“No one need home educate in isolation any more – which is one of the quite unjustified criticisms of home educated children,” she continues.

Will more parents choose to home school in future?

“I see technology as an enabling factor [in] making it easier for parents to provide quality education for their children at home,” agrees Oja. “But, I don’t really see technology as a primary deciding factor in whether or not parents [choose to] home school their children.”

“I think we will see more people home schooling their children in the future,” he continues. “But I believe most will make that choice because of perceived problems with educational outcomes or unhappiness with local or parental control over educational content and processes. If traditional education does not meet the needs of parents or students, I believe they will increasingly look for other ways to get the education they want and need.”

Spiessl however, is more cautious and is not sure that the opportunities brought by new technology will have any significant impact. “Home schooling requires a lot of hard work on the part of parents. There are many good private schools that are available to parents that want better education for their children.  I don't think with the improved tech support it will make parents more prone to home school their children.”

This view is not shared by Mountney: “I feel that these online learning and networking opportunities will give parents the confidence to home school where once they might have felt too scared. What it also does is challenge the myth that children need to be in school in order to learn. There are many, many children who do not thrive in school, whom school doesn’t suit, and schools who let kids down.”

“Many parents abhor the ‘cloning’ of their kids through the prescribed and controlled system schooling has become where all individuality is lost,” she continues. “The rise in confidence in home schooling, and the successes families are making of it as home schooled kids grow up and become active and productive members of society, and their visibility on the net, will challenge this prescriptive system that fails so many which can only be good!”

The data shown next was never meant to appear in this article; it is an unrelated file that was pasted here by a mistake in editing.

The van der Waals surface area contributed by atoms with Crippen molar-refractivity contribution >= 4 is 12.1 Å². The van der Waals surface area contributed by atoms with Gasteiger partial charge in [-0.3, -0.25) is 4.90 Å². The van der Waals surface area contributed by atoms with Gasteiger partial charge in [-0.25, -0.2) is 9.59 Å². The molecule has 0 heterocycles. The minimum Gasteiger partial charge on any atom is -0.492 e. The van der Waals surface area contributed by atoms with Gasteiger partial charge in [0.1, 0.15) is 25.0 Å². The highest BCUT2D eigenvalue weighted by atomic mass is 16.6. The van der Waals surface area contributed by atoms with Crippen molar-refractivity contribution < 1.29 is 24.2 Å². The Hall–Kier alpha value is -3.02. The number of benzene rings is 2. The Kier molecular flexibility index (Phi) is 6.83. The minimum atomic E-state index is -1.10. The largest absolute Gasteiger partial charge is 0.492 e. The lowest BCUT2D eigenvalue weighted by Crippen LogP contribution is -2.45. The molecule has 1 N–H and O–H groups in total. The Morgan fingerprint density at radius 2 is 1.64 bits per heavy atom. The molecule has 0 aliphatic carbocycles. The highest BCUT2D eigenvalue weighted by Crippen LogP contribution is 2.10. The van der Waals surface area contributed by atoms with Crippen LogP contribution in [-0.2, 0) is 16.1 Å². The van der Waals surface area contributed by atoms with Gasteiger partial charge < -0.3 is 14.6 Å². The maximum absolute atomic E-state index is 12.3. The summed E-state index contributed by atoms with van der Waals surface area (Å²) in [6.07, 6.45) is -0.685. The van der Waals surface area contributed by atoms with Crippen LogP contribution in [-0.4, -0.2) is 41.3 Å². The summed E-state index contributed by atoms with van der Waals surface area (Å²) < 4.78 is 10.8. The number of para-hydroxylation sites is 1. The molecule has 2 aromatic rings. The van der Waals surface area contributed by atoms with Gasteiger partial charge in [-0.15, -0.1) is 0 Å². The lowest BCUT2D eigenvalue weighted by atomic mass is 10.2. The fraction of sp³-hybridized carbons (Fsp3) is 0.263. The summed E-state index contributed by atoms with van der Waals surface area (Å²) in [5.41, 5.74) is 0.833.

Home schooling requires a lot of dedication from one or both parents for a very long time. Yes, problems with most educational systems are well documented: from the extremely expensive faux-Spartan society of English boarding schools, to the compulsory coolness of the US high school system. Yet, despite this, home schooling does throw up issues of its own, not all of which can be addressed by technology.

“I think there are many positive aspects associated with home schooling,” concludes Spiessl. “The student can proceed at their own rate and doesn't have to wait for other students to catch up. However, there are also some negative aspects as well. There is no competition to make a student want to do better.  If a student has any kind of learning disability the parent may not recognise it, or be able to find help to solve the problem.”

Yet technology definitely does change things. As Oja puts it: “I believe interactive digital content can improve educational outcomes in all situations, including traditional classrooms, self-paced learning, and home schooling.”

“Learning is learning, no matter where it occurs, and features that enhance learning in one environment will almost certainly enhance learning in other environments as well.”


This was first published on IDG Connect on 14th October 2014: http://www.idgconnect.com/blog-abstract/8939/how-has-tech-impacted-home-schooling